• Timeouts. GeForce Now uses a very aggressive timeout system to boot inactive players. There are a limited number of spots available on GeForce Now at any one time, so if a player is inactive they're kicked out and the next person in the queue is given the slot. This would be okay but there is no warning system and you just get booted out without being able to save your game. To top it off, the timeout is just a few minutes. I encountered cut-scenes in Metro Exodus which were long enough that it timed out due to 'inactivity'. The only solution right now is to wiggle the mouse every so often. Good luck remembering that.
  • Library management. Currently, you need to search for each individual game you own and then link it to your account. This is a pain in the arse, to put it bluntly. There needs to be way to automatically pull in a complete list of all your playable games.

Some of these are issues which can be sorted out in time. Others can't. We're prepared to give Nvidia the benefit of the doubt here though, for now, as the offering is superb when stacked up against the competitors. At $4.99 this is a pretty cheap deal, and granting access to your current library of games pretty much kills the current version of Google Stadia dead in the water.

For now, it's going to be really interesting to see how Nvidia's servers cope now the floodgates are open. Around 300,000 users were invited to the beta test. Now, anyone and everyone can try out GeForce Now for free.

Our favourite comments:

Stadia was alive in the first place? Lol

Darkarcher21

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17:47 Feb-08-2020

network test went fine on my hacky
https://i.imgur.com/DI6fmsB.png


but can't play anything because of this popup:
"We've reached our limit for the number of gamers who can wait for the next available rig. Please try again later."

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01:23 Feb-07-2020

Stadia manage to start something, other took it and did better. Doing better something i hate mean that i'll hate it twice.

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06:17 Feb-07-2020

Stadia never started it, Nvidia actually had the beta much earlier than google, but on smaller scale.

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16:29 Feb-06-2020

You can't exactly kill something that's already dead...

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15:47 Feb-06-2020

biggest potential I can see in such tech is online games being run from servers with clients being run directly within those servers with only remote streaming access like this,
in the end though, this ultimately depends on worldwide network infrastructure which is so far yet much worse than old good DVI + usb 2.0 cable directly "in house"

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20:16 Feb-05-2020

Stadia was alive in the first place? Lol

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15:49 Feb-05-2020

Final nail in Stadia coffin KEKW

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15:20 Feb-05-2020

Stadia has been dead the day after it's release.
Cause that is the amount of time ppl needed to see what a piece of garbage it was/is.

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12:52 Feb-05-2020

I understand creating a need in the market artificially but does stadia really need a killer? Isn't it its own killer?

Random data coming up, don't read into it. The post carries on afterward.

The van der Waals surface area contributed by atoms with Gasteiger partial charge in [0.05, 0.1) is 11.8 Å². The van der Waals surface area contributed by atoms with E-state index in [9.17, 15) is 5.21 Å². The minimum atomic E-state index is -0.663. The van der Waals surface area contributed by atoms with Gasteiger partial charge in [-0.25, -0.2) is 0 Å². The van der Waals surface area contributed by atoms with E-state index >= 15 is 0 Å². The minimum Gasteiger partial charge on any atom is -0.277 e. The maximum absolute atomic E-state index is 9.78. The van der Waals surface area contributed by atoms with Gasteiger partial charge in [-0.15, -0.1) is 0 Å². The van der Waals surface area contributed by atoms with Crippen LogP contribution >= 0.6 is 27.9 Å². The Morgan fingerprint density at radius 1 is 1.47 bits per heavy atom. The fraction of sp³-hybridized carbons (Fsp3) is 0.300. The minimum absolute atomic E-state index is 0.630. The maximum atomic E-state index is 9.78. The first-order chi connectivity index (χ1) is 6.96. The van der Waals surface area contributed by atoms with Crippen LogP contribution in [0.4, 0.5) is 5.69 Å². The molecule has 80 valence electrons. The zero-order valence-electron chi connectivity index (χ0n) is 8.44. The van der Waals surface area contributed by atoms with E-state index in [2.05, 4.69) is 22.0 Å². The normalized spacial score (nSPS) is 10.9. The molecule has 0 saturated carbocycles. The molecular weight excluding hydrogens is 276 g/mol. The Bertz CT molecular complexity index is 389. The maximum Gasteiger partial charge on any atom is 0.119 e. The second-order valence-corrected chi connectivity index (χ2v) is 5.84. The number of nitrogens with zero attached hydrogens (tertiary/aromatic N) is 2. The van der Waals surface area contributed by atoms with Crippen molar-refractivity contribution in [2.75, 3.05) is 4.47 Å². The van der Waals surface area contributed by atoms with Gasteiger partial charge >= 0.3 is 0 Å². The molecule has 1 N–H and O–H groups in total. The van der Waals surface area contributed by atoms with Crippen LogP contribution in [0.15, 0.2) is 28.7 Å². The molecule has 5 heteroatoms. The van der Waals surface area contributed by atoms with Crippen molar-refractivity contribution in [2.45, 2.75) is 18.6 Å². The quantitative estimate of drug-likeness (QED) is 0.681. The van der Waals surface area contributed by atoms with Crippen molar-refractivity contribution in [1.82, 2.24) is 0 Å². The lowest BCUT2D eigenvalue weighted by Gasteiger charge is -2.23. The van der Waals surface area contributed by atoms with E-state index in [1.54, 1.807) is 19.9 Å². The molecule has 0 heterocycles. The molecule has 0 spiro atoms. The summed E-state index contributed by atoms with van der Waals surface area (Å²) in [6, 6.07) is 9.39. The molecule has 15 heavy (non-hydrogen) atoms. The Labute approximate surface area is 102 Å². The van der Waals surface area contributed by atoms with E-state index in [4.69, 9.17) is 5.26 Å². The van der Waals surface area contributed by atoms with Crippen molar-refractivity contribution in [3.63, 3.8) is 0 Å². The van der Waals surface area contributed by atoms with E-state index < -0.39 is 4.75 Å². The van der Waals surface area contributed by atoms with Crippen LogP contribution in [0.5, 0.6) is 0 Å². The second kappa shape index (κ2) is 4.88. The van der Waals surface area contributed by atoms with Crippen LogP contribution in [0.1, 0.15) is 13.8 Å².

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15:21 Feb-05-2020

Good one.

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11:15 Feb-05-2020

Steel Division Normandy 44 is not available... :(
And I wanted to see how it looks maxed out...

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21:35 Feb-04-2020

I tried it, looked good :D
Altho it did not feel like 60 FPS with Hitman 2 with 100% supersampling and everything on ultra :D

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09:08 Feb-05-2020

Yeah it would be handy if each game had an FPS overlay. I'm guessing you could just apply the Steam FPS overlay to know for sure whether it's the game or the stream which is struggling?

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09:53 Feb-05-2020

I guess? btw the steam harware info showed it was running on a Tesla P40 and a 4C/8t xeon cpu

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10:00 Feb-05-2020

just tested, the fps dropped to 39-45 with 2x supersampling but it is understandable, the p40 is not strong enough for that :D

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11:38 Feb-05-2020

Sometimes you don't get the full GPU either, especially now with it being busy at launch. Up to 4 users per GPU but yeah, it should hit 60FPs and shouldn't share with other users if it isn't

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11:43 Feb-05-2020

in the other session i was allocated a 4c/4t intel cpu and a Tesla RTX T10-8, seems like they throw in everything they have available

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21:23 Feb-04-2020

I like how I just need to log into my current services and play my games. No need to have to buy everything over again.

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21:19 Feb-04-2020

This seems like something that exists as a option not google stadias "throw away your pc and console you dont need em any more". You own your games on steam or whatever and for 5$(or free for 1h sessions) have the ability to stream it on a garbage laptop/mac or on android with a controller. It isnt marketing itself as the end all solution for gaming more of a its there if you want it.

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18:42 Feb-04-2020

Game streaming doesn't exist in my book.

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18:19 Feb-04-2020

I personally wouldn't like my games played via stream so from my point of view anyone could kill Stadia and I wouldn't care.

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18:39 Feb-04-2020

^ What he said.


I absolutely refuse to play games via streaming.

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17:23 Feb-04-2020

My old Gameboy is a Stadia killer, let alone an actual working streaming service.